In addition to all these aspects that you see in the mangrove, there is one more: you have to know the law.
Exactly. It’s a race against time. Hurrying and relying on researchers and graduate students from the Oceanographic Institute. I put the recently published papers on a desk in the laboratory. Each person would pick up a book or paper to read and present to the others; we had to redouble our efforts to try and keep up. It was all happening very fast in this new field of coastal zone land use dynamics. In just five years, a road gets built, a pier goes up, a dredging project is completed, oil spills happen.
When did you become an expert in environmental impact analyses?
I was the environmental damage expert for the first class action filed in Brazil. It was triggered by the rupture of a Petrobras oil pipeline near the Iriri River, in the Bertioga Channel on the São Paulo coast. The law was passed in 1981 and regulated in 1983. On October 14, 1983, there was this rupture, and a judge from the Santos jurisdiction named me court-appointed expert.
What was the work like?
First of all, I had to figure out what to measure when monitoring an impact by oil, without having any experience. My experience was in the beautiful, clean mangroves of Cananeia and other areas of Brazil. Suddenly, I was in a mangrove full of oil. This oil-soaked sediment rose to a height of one meter on the tree trunks. We are still monitoring the most heavily impacted area, which is a completely dead grove of trees. Thirty years later, there is still oil under the ground. When we collect sediment samples from about 80 centimeters deep, when we remove a core sample, we still see a few bubbles of oil. The mangrove in that spot never returned to normal; the new trees were from different species, did not grow much and are now dying.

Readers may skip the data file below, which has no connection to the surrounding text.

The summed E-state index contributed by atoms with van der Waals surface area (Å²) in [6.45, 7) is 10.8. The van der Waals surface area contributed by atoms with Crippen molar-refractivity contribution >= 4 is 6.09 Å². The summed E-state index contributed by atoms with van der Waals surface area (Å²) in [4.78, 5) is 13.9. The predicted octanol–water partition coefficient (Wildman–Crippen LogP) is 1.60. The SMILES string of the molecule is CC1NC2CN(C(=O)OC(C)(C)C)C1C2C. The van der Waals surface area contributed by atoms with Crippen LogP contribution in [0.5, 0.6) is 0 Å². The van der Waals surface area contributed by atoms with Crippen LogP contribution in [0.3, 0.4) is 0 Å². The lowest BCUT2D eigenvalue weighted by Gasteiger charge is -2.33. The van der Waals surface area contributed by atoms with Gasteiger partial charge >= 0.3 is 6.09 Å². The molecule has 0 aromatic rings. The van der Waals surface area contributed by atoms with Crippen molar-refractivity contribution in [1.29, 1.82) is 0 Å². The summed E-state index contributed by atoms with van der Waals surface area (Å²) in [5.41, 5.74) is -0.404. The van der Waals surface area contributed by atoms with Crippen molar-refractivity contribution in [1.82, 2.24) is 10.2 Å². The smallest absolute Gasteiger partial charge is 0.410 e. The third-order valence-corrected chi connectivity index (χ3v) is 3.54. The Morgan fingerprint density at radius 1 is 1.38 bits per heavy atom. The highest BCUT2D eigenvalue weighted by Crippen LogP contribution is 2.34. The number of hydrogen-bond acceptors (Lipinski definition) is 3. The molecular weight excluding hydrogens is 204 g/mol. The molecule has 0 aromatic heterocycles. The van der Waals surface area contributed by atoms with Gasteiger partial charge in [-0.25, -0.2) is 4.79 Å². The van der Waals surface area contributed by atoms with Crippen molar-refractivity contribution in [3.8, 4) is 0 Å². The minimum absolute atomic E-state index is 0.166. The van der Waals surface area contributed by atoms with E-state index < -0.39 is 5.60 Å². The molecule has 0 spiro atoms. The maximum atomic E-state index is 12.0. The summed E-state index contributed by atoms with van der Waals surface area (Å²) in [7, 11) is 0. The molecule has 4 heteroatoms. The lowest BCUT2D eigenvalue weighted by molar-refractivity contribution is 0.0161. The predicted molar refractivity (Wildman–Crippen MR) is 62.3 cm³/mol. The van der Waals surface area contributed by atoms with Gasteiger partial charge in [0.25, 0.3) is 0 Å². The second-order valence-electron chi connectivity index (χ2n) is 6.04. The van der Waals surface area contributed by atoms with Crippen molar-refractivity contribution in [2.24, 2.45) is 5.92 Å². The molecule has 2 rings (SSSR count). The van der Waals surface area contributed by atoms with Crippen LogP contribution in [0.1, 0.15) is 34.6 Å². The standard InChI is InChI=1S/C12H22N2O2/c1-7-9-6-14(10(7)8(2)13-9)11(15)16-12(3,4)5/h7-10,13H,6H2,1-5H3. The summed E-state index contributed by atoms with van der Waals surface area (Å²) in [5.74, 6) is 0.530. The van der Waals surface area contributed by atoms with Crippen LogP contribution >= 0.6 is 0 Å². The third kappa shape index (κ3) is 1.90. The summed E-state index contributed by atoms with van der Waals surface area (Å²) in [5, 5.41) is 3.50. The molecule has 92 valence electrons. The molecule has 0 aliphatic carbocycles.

Was it your background as an environmental impact expert that won you a job at the office of the São Paulo State Secretary of the Environment in the 1990s?
I had stayed in touch with the São Paulo State Office of the Prosecutor for the Public Interest since 1983. Then Édis Milaré, one of the prosecutors who had participated in the petition for the class action about the ruptured oil pipeline, became state secretary for the Environment. He chose his coordinators based on gender representativeness, bringing in two women and two men. I was responsible for three research institutes (Botanical, Forest and Geological), as well as the computer department and the library. It was a challenge. You can’t coordinate a group of century-old institutions any which way. You have to understand the pace of the research and researchers, and make improvements if you can. The office library was on the 11th floor. I brought it down to the ground floor and the number of visitors quickly increased. Libraries need to attract attention, and the ground floor had a room with large windows and a beautiful garden on the outside. During my stint at the secretary’s office, my academic résumé did not get any longer, even though I was leaving home at 6:30 in the morning and not getting back until 10 or 11 at night.